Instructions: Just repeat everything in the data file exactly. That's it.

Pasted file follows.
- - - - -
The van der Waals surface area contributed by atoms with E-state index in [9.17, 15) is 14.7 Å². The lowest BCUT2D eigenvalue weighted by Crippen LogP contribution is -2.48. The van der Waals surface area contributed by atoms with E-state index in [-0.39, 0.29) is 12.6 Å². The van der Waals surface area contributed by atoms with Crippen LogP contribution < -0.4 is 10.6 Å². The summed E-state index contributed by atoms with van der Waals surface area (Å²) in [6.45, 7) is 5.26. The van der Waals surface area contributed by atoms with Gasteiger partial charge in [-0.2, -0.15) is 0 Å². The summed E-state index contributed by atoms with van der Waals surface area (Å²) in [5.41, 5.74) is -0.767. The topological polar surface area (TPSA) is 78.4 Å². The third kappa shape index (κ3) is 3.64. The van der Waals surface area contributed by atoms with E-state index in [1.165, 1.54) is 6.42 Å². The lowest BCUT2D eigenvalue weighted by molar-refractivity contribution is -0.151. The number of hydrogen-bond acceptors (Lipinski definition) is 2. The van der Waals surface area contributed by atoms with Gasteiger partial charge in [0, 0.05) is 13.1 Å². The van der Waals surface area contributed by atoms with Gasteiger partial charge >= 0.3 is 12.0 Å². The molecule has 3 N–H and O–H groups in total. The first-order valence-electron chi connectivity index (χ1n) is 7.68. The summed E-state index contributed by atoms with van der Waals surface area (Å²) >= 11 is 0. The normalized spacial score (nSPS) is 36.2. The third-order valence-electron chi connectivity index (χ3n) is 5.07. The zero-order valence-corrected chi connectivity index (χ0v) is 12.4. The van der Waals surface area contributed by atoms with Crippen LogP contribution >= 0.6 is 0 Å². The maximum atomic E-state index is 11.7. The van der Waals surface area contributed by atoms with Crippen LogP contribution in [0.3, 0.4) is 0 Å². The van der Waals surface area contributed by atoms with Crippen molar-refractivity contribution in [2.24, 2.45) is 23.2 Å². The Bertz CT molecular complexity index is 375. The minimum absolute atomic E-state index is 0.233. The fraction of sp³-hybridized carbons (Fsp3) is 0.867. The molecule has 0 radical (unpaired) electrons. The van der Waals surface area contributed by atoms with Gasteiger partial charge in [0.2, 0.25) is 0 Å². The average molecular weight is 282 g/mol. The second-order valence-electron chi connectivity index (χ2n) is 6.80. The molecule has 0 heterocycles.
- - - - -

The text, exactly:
The van der Waals surface area contributed by atoms with E-state index in [9.17, 15) is 14.7 Å². The lowest BCUT2D eigenvalue weighted by Crippen LogP contribution is -2.48. The van der Waals surface area contributed by atoms with E-state index in [-0.39, 0.29) is 12.6 Å². The van der Waals surface area contributed by atoms with Crippen LogP contribution < -0.4 is 10.6 Å². The summed E-state index contributed by atoms with van der Waals surface area (Å²) in [6.45, 7) is 5.26. The van der Waals surface area contributed by atoms with Gasteiger partial charge in [-0.2, -0.15) is 0 Å². The summed E-state index contributed by atoms with van der Waals surface area (Å²) in [5.41, 5.74) is -0.767. The topological polar surface area (TPSA) is 78.4 Å². The third kappa shape index (κ3) is 3.64. The van der Waals surface area contributed by atoms with E-state index in [1.165, 1.54) is 6.42 Å². The lowest BCUT2D eigenvalue weighted by molar-refractivity contribution is -0.151. The number of hydrogen-bond acceptors (Lipinski definition) is 2. The van der Waals surface area contributed by atoms with Gasteiger partial charge in [0, 0.05) is 13.1 Å². The van der Waals surface area contributed by atoms with Gasteiger partial charge >= 0.3 is 12.0 Å². The molecule has 3 N–H and O–H groups in total. The first-order valence-electron chi connectivity index (χ1n) is 7.68. The summed E-state index contributed by atoms with van der Waals surface area (Å²) >= 11 is 0. The normalized spacial score (nSPS) is 36.2. The third-order valence-electron chi connectivity index (χ3n) is 5.07. The zero-order valence-corrected chi connectivity index (χ0v) is 12.4. The van der Waals surface area contributed by atoms with Crippen LogP contribution >= 0.6 is 0 Å². The maximum atomic E-state index is 11.7. The van der Waals surface area contributed by atoms with Crippen LogP contribution in [0.3, 0.4) is 0 Å². The van der Waals surface area contributed by atoms with Crippen molar-refractivity contribution in [2.24, 2.45) is 23.2 Å². The Bertz CT molecular complexity index is 375. The minimum absolute atomic E-state index is 0.233. The fraction of sp³-hybridized carbons (Fsp3) is 0.867. The molecule has 0 radical (unpaired) electrons. The van der Waals surface area contributed by atoms with Gasteiger partial charge in [0.2, 0.25) is 0 Å². The average molecular weight is 282 g/mol. The second-order valence-electron chi connectivity index (χ2n) is 6.80. The molecule has 0 heterocycles.